Proved by Lagrange in Réflexions sur la résolution algébrique des équations in 1771.
A compendium of math theorems //
Но у нас есть наука
Pharynx with blocked trachea
You can see in this case, that the epiglottis failed to cover the trachea while this person was swallowing, and as a result, the meat lodged within the airway.
The epiglottis is elastic cartilage, and is a fairy stiff structure. Just like every other thing ingested, foods like meats (which are dense and generally not easily broken apart, even after chewing) can end up getting into the trachea if the epiglottis does not function correctly. However, it’s noted in this book that they can be more difficult to dislodge than other foods of comparable size, simply because they’re able to get “caught” on the epiglottis. An emergency tracheotomy is generally the only hope those patients have, as forceps or other medical tools are needed to dislodge the meat, and most people don’t carry those around in their pockets…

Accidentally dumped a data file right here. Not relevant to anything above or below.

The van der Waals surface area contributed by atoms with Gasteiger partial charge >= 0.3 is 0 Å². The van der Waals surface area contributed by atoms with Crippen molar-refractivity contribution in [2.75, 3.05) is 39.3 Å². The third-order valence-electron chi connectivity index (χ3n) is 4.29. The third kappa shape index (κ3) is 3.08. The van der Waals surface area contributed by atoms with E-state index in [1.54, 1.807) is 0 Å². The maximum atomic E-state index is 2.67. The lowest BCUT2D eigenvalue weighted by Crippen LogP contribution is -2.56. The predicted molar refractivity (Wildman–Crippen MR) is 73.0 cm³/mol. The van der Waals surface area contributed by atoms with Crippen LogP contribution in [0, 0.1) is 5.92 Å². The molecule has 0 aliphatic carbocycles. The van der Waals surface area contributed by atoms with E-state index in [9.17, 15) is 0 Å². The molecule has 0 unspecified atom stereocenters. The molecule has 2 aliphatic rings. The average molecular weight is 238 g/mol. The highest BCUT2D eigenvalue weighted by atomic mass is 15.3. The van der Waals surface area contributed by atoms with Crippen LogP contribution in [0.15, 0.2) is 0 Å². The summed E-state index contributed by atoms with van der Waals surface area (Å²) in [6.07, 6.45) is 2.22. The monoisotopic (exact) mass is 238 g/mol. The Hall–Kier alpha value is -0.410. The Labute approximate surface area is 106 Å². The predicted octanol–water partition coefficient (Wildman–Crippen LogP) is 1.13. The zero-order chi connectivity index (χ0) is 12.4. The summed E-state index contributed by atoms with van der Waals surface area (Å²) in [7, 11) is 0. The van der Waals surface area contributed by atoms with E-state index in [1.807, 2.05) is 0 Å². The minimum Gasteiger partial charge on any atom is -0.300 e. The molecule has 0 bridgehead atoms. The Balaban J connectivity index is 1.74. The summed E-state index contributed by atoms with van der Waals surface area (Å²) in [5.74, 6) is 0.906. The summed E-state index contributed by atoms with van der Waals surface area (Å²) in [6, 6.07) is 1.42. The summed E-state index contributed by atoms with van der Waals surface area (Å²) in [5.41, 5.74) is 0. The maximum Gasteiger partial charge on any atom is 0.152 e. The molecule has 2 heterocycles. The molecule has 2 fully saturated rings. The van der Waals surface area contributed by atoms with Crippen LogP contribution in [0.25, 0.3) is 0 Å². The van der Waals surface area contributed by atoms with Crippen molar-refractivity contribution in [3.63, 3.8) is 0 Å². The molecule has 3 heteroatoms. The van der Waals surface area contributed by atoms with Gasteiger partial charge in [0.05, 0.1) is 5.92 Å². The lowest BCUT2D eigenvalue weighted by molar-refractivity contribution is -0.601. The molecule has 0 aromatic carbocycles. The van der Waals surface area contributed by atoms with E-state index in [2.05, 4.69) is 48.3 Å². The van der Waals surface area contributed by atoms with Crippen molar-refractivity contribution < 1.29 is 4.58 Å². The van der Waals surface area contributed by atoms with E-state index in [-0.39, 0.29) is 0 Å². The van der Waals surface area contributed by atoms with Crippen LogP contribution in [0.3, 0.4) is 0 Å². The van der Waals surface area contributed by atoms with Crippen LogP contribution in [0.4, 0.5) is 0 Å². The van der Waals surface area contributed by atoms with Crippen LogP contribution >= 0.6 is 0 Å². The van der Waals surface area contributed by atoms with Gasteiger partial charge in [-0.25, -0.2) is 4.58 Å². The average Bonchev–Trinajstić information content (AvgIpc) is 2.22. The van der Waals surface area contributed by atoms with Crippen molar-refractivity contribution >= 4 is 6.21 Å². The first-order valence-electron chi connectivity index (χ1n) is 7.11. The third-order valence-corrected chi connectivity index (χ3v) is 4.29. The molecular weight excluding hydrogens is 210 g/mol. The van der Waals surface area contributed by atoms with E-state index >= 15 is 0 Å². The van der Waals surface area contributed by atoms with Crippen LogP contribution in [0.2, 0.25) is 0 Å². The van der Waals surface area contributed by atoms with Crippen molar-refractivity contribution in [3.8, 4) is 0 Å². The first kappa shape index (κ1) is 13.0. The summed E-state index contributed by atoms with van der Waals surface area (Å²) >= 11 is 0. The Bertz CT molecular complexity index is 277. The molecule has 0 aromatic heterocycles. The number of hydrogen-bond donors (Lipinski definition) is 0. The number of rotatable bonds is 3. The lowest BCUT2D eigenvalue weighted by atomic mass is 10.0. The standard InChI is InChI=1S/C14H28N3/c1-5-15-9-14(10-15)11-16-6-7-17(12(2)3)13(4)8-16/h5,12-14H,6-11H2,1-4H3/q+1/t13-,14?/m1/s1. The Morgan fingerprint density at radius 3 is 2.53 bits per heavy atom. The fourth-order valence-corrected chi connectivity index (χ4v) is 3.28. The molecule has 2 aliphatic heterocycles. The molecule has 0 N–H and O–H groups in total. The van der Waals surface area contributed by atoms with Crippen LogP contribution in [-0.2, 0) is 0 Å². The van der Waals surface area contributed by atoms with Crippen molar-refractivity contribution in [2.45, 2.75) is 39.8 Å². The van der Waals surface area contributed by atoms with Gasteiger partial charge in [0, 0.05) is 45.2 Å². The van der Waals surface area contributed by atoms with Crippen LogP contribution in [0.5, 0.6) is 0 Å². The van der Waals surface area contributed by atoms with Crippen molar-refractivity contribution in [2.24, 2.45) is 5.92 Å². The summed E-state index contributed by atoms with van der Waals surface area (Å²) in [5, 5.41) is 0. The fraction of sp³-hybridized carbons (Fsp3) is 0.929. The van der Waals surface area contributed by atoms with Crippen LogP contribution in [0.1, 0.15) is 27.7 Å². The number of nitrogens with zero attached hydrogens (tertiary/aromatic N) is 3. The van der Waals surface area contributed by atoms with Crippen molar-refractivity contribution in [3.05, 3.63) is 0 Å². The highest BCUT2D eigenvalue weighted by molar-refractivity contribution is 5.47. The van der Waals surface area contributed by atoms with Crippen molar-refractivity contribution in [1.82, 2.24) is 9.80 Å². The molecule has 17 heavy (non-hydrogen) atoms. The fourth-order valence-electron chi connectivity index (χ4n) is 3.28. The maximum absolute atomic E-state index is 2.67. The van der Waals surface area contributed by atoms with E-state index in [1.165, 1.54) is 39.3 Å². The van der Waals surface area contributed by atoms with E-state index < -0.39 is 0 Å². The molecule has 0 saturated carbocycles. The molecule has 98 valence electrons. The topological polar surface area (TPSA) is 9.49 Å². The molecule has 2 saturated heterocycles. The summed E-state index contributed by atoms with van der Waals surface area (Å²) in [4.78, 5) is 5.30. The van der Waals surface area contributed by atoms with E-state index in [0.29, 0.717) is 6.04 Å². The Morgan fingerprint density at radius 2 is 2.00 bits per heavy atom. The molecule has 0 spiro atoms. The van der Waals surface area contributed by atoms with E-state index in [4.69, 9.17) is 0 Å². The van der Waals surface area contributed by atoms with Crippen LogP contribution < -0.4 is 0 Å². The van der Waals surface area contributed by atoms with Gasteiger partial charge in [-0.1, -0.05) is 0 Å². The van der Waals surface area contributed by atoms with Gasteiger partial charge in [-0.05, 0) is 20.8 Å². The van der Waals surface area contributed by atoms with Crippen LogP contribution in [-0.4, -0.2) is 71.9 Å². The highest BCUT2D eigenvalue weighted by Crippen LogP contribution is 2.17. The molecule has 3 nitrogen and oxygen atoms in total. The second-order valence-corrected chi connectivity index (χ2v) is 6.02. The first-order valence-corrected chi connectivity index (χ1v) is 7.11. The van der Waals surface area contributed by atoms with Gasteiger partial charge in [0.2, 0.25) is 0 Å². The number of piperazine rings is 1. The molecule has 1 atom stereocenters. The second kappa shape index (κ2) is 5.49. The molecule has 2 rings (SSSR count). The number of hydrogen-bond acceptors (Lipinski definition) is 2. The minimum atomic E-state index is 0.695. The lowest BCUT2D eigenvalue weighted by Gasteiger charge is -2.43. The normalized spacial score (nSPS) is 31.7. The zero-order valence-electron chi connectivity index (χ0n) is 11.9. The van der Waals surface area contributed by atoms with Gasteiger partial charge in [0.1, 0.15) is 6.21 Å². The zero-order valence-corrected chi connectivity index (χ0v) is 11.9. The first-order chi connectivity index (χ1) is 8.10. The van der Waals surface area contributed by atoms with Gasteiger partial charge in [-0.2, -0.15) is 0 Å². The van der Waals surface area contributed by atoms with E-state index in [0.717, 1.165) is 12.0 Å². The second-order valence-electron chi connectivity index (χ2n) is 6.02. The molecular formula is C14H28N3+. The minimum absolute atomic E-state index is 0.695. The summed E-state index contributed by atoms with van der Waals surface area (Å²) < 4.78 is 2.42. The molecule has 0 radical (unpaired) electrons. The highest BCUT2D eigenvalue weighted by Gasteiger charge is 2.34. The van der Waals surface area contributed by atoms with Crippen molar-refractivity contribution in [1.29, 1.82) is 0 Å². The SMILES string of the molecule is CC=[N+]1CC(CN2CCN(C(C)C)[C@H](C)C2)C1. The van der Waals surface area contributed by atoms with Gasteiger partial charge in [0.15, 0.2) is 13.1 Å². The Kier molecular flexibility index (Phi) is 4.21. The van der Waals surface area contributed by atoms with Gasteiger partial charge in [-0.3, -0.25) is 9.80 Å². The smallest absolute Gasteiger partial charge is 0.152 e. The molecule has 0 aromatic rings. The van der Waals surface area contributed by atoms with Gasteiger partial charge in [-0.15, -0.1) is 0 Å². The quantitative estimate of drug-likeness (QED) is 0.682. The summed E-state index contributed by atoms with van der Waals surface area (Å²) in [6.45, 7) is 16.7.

A Text-Book of Pathology. W. G. MacCallum, 1916.